So, in Canada as whole the French speakers have a smaller family size, and yet in each of the two compartments that make up the whole, they have a LARGER family size. How can this be???? How can each of the parts have a pattern that is different from that of the whole?? The explanation is called Simpson's paradox.Quebec 1.80 1.64

Other provinces 2.14 1.97

References:

Austad, S.N., and K.E. Fischer. 1991. Mammalian aging, metabolism, and ecology: evidence from the bats and marsupials. J. Geront. 46: B47-53.

Deevey, E.S., Jr. 1947. Life tables for natural populations of animals. Quart. Rev. Biol. 22: 283-314.

Hanski, I. 1998. Metapopulation dynamics. Nature 396: 41-49.

Hastings, A. 1994. Metapopulation dynamics and genetics. Annual Review of Ecology and Systematics 25: 167-188.

Holmes, D.J., and S.N. Austad. 1994. Fly now, die later: life-history correlates of gliding and flying in mammals. J. Mammal. 75: 224-226.

Judson, O. P. 1994. The rise of the individual-based model in ecology. TREE 9: 9-14.

Kareiva, P., and U. Wennergren. 1995. Connecting landscape patterns to ecosystem and population processes. Nature 373: 299-302.

Keyfitz, N. 1985. Applied Mathematical Demography. Springer-Verlag, NY.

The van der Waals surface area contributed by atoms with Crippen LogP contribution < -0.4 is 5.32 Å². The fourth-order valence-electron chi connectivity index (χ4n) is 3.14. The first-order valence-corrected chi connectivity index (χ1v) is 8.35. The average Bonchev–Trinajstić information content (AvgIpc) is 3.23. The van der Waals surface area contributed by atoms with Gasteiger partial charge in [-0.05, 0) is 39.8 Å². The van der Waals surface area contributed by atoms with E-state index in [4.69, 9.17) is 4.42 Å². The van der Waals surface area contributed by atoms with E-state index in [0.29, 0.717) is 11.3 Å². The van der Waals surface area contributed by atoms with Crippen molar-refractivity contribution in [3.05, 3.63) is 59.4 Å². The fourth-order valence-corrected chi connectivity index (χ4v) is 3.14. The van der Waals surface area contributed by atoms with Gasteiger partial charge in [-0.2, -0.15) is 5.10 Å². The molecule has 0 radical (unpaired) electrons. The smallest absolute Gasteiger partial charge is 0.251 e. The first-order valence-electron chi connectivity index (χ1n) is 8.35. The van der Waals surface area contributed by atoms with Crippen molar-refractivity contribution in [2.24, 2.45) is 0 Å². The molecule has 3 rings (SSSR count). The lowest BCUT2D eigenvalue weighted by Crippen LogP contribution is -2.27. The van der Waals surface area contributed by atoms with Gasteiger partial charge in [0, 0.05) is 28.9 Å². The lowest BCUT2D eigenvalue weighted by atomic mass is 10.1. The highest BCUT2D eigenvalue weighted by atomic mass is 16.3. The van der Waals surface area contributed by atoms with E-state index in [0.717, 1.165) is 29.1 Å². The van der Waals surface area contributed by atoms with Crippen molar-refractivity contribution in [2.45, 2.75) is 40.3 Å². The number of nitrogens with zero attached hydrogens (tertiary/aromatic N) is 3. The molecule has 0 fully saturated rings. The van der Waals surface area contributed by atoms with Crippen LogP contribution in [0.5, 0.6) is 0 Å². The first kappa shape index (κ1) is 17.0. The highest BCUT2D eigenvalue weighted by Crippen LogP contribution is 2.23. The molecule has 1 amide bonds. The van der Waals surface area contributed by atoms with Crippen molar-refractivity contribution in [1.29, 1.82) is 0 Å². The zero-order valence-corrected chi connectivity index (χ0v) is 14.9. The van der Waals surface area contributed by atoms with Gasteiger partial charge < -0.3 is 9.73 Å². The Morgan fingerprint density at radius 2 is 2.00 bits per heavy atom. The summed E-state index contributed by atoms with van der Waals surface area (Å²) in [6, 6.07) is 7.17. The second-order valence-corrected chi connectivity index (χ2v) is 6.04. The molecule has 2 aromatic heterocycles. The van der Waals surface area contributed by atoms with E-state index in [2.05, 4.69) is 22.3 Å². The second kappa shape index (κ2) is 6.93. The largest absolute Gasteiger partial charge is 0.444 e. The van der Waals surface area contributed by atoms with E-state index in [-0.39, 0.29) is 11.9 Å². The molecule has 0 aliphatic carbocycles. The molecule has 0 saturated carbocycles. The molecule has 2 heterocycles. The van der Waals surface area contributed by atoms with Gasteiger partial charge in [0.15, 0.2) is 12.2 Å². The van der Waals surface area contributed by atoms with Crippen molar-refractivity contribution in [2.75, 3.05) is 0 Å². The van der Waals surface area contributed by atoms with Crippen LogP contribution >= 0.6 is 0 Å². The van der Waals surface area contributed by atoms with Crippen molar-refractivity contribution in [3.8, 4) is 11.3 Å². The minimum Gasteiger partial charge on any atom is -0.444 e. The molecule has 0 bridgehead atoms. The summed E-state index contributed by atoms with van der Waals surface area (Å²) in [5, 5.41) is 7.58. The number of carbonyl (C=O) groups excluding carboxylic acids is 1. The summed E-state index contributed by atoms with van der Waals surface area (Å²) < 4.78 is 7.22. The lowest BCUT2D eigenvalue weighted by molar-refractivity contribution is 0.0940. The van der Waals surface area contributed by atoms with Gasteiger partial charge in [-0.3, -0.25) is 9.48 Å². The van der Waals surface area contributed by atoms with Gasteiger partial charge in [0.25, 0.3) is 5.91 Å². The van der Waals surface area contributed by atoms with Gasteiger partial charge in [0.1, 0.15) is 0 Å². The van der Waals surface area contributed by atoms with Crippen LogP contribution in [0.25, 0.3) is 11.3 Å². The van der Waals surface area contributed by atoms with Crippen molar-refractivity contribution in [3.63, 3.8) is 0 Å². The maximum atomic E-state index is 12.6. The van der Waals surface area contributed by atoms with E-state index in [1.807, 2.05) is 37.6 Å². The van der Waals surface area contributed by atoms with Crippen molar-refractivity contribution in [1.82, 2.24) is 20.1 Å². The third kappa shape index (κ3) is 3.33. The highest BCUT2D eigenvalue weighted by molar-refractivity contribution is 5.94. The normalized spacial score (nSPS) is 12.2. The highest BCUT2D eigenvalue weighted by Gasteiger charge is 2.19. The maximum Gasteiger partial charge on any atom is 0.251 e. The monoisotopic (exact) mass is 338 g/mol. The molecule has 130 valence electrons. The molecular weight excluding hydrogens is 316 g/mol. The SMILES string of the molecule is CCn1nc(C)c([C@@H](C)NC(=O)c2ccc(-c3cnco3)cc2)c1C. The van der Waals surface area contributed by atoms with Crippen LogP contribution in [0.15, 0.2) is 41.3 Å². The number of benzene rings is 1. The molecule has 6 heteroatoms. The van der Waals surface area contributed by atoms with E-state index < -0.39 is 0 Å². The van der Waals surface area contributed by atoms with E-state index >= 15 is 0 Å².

Lande, R. 1988. Genetics and demography in biological conservation. Science 241: 1455-1460.

Lande, R. 1988. Demographic models of the northern spotted owl (Strix occidentalis caurina). Oecologia 75: 601-607.

Lindenmayer, D.B., and R.C. Lacy. 1995. Metapopulation viability of leadbeater possum,Gymnobelideus leadbeateri, in fragmented old-growth forests. Ecol. Applic. 5: 164-182.

Liu, J.G., J.B. Dunning, and H.R. Pulliam. 1995. Potential effects of a forest management plan on Bachman's sparrows (Aimophila aestivalis): linking a spatially explicit model with GIS. Conserv. Biol. 9: 62-75.

Lynch, M. 1996. A quantitative-genetic perspective on conservation issues. pp. 471-501InConservation Genetics: Case Histories from Nature (J.C. Avise and J.L. Hamrick, eds.). Chapman & Hall, NY.

Morris, W.F., and D.F. Doak. 2002. Quantitative Conservation Biology. Sinauer Associates, Sunderland MA.

Pomeroy, D. 1990. Why fly? The possible benefits for lower mortality. Biol. J. Linn. Soc. 40: 53-65.

Rose, M.R. 1991. Evolutionary Biology of Aging. Oxford Univ. Press, Oxford.

Simberloff, D. 1995. Habitat fragmentation and population extinction of birds. Ibis 137: S105-S111.

Taylor, B.L., and T. Gerrodette. 1993. The uses of statistical power in conservation biology: the vaquita and northern spotted owl.

Conserv. Biol. 7: 489-500.

Williams, G.C. 1957. Pleiotropy, natural selection and the evolution of senescence. Evolution 11: 398-411.

Woolfenden, G.E. and J.W. Fitzpatrick. 1984. The Florida Scrub Jay: Demography of a Cooperative-breeding Bird. Monogr. Pop. Biol. 20. Princeton Univ. Press, Princeton, N.J.